I like the association with ignorance also, because in my mind it is an essential attitude to have when one is looking for the truth in any situation.  As a philosopher I think immediately of the principle of Socratic ignorance.  One of the best known sayings of Socrates is "I only know that I know nothing". The conventional interpretation of this remark is that Socrates' wisdom was limited to an awareness of his own ignorance. He believed and constantly argued that wrongdoing was a consequence of ignorance and those who did wrong knew no better. The one thing he consistently claimed to have knowledge of was "the art of love", which he connected with the concept of "the love of wisdom", i.e., philosophy. He never actually claimed to be wise, only to understand the path a lover of wisdom must take in pursuing it.

Two Stories from de Mello

1. Humility

To a visitor who described himself as a seeker after Truth, the Master said:

"If what you seek is Truth, there is one thing you must have above all else."

"I know.  An overwhelming passion for it."

"No.  An unremitting readiness to admit you may be wrong."

(One Minute Wisdom, p. 78)

2. Philosophy

Tony de Mello, S.J.
Before the visitor embarked upon discipleship he wanted assurance from the Master.

"Can you teach me the goal of human life?"

"I cannot."

"Or at least its meaning?"

"I cannot."

"Can you indicate to me the nature of death and the life beyond the grave?"

"I cannot."

The visitor walked away in scorn.  The disciples were dismayed that their Master had been shown up in a poor light.  Said the Master soothingly:

"Of what use is it to comprehend life's nature and life's meaning if you have never tasted it?  I'd rather you ate your pudding than speculated on it."

(Op.cit., p. 43).

Wednesday, July 20, 2011

Spirituality 8


Tyre tracks, Donabate Beach,
The Spirituality of Journey

Journey is surely one of the most central metaphors in our lives.  In fact, it is a multi-layered metaphor at that.  On a simple chronological level our lives map out a simple linear graph starting at our birth and ending at our death.  Another layer refers to the unique journey each of us makes as regards to life's choices with respect to partners or family or career.  On a deeper level again, it refers to the spiritual journey we make in getting to know ourselves as a unique and unrepeatable person.  On another level again, on a spatial level we can travel from A to B.   In fact, we can travel anywhere we like in the world provided we have the wherewithal to do it, whether it be good health, money or contacts.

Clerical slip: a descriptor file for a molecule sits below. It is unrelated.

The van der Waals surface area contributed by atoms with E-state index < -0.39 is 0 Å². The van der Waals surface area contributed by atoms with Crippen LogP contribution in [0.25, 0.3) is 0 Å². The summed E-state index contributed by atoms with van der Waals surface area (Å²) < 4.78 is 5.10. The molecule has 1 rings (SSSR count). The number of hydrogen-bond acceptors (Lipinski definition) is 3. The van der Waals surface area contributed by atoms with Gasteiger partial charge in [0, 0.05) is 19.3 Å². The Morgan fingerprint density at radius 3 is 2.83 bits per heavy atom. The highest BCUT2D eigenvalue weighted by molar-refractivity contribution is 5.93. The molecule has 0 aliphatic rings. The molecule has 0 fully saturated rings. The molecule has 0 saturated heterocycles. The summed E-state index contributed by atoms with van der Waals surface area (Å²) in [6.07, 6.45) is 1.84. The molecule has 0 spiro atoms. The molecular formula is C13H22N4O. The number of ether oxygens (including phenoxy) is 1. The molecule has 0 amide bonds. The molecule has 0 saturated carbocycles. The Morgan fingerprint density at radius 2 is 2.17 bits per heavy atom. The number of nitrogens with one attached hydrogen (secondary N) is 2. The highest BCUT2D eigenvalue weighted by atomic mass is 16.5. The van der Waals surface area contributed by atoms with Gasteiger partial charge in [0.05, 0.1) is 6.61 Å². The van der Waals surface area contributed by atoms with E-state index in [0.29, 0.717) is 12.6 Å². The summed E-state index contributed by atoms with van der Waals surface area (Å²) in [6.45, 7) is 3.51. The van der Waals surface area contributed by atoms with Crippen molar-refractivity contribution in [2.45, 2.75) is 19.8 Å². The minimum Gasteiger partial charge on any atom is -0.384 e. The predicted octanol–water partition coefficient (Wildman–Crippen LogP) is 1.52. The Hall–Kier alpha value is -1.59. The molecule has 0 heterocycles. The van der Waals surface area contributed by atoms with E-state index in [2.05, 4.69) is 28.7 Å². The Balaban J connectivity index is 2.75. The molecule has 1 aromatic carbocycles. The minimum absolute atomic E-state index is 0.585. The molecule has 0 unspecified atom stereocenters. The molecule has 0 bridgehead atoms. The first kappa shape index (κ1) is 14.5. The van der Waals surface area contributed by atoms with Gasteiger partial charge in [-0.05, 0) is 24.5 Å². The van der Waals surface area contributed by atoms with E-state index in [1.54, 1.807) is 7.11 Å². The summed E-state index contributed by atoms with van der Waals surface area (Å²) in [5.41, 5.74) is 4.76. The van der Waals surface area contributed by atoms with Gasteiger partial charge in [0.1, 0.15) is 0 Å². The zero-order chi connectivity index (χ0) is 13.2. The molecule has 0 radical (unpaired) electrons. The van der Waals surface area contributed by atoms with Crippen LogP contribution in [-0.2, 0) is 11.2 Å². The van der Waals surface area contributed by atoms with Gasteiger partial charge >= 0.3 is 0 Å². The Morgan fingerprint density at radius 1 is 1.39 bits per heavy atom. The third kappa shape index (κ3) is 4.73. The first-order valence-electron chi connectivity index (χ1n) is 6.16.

Journey is an age-old physical action which we humans have engaged in since our forefathers went out as cavemen to forage for their wives and families.  It quickly became a very important symbolic physical action in the religious lives of ancient humankind, an action which perdures to this very day.  In religions, the word is transformed into a closely associated one, laden with heavy religious overtones, viz., pilgrimage.  A pilgrimage is a journey or search of great moral or spiritual significance. Typically, it is a journey to a shrine or other location of importance to a person's beliefs and faith. Many religions attach spiritual importance to particular places: the place of birth or death of founders or saints, or to the place of their "calling" or spiritual awakening, or of their connection (visual or verbal) with the divine, or to locations where miracles were performed or witnessed, or locations where a deity is said to live or be "housed," or any site that is seen to have special spiritual powers. Such sites may be commemorated with shrines or temples that devotees are encouraged to visit for their own spiritual benefit: to be healed or have questions answered or to achieve some other spiritual benefit. A person who makes such a journey is called a pilgrim. In America, the term pilgrim is typically associated with an early colonial Protestant sect known for their strict rules of discipline.

Places of Pilgrimage

Sunset at Clontarf